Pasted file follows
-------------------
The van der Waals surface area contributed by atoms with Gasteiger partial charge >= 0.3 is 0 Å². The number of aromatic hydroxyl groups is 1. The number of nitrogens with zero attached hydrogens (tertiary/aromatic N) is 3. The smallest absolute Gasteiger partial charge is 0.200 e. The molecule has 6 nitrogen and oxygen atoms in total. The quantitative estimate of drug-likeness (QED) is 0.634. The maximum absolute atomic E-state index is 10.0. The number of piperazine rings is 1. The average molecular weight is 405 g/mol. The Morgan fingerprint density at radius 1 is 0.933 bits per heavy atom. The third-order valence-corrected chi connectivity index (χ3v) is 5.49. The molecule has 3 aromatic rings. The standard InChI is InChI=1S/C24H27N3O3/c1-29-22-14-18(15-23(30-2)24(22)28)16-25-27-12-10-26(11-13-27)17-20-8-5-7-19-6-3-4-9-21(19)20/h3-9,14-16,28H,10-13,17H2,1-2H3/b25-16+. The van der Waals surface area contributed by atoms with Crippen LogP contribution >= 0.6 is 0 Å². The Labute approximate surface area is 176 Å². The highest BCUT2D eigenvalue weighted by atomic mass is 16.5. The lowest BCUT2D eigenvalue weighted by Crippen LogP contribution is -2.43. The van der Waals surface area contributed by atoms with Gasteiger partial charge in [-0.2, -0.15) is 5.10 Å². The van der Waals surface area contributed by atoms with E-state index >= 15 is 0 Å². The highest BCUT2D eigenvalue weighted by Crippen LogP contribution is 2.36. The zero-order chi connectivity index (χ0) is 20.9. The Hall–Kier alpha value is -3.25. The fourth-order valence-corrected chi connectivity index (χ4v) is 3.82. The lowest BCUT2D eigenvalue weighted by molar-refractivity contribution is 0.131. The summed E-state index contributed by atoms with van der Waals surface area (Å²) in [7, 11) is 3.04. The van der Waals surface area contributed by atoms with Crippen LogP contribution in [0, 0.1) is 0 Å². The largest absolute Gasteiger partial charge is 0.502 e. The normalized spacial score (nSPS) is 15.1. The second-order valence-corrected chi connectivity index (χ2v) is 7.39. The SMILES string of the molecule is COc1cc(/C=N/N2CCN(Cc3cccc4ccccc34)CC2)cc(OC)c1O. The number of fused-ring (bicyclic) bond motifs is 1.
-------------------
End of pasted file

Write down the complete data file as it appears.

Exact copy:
The van der Waals surface area contributed by atoms with Gasteiger partial charge >= 0.3 is 0 Å². The number of aromatic hydroxyl groups is 1. The number of nitrogens with zero attached hydrogens (tertiary/aromatic N) is 3. The smallest absolute Gasteiger partial charge is 0.200 e. The molecule has 6 nitrogen and oxygen atoms in total. The quantitative estimate of drug-likeness (QED) is 0.634. The maximum absolute atomic E-state index is 10.0. The number of piperazine rings is 1. The average molecular weight is 405 g/mol. The Morgan fingerprint density at radius 1 is 0.933 bits per heavy atom. The third-order valence-corrected chi connectivity index (χ3v) is 5.49. The molecule has 3 aromatic rings. The standard InChI is InChI=1S/C24H27N3O3/c1-29-22-14-18(15-23(30-2)24(22)28)16-25-27-12-10-26(11-13-27)17-20-8-5-7-19-6-3-4-9-21(19)20/h3-9,14-16,28H,10-13,17H2,1-2H3/b25-16+. The van der Waals surface area contributed by atoms with Crippen LogP contribution >= 0.6 is 0 Å². The Labute approximate surface area is 176 Å². The highest BCUT2D eigenvalue weighted by atomic mass is 16.5. The lowest BCUT2D eigenvalue weighted by Crippen LogP contribution is -2.43. The van der Waals surface area contributed by atoms with Gasteiger partial charge in [-0.2, -0.15) is 5.10 Å². The van der Waals surface area contributed by atoms with E-state index >= 15 is 0 Å². The highest BCUT2D eigenvalue weighted by Crippen LogP contribution is 2.36. The zero-order chi connectivity index (χ0) is 20.9. The Hall–Kier alpha value is -3.25. The fourth-order valence-corrected chi connectivity index (χ4v) is 3.82. The lowest BCUT2D eigenvalue weighted by molar-refractivity contribution is 0.131. The summed E-state index contributed by atoms with van der Waals surface area (Å²) in [7, 11) is 3.04. The van der Waals surface area contributed by atoms with Crippen LogP contribution in [0, 0.1) is 0 Å². The largest absolute Gasteiger partial charge is 0.502 e. The normalized spacial score (nSPS) is 15.1. The second-order valence-corrected chi connectivity index (χ2v) is 7.39. The SMILES string of the molecule is COc1cc(/C=N/N2CCN(Cc3cccc4ccccc34)CC2)cc(OC)c1O. The number of fused-ring (bicyclic) bond motifs is 1.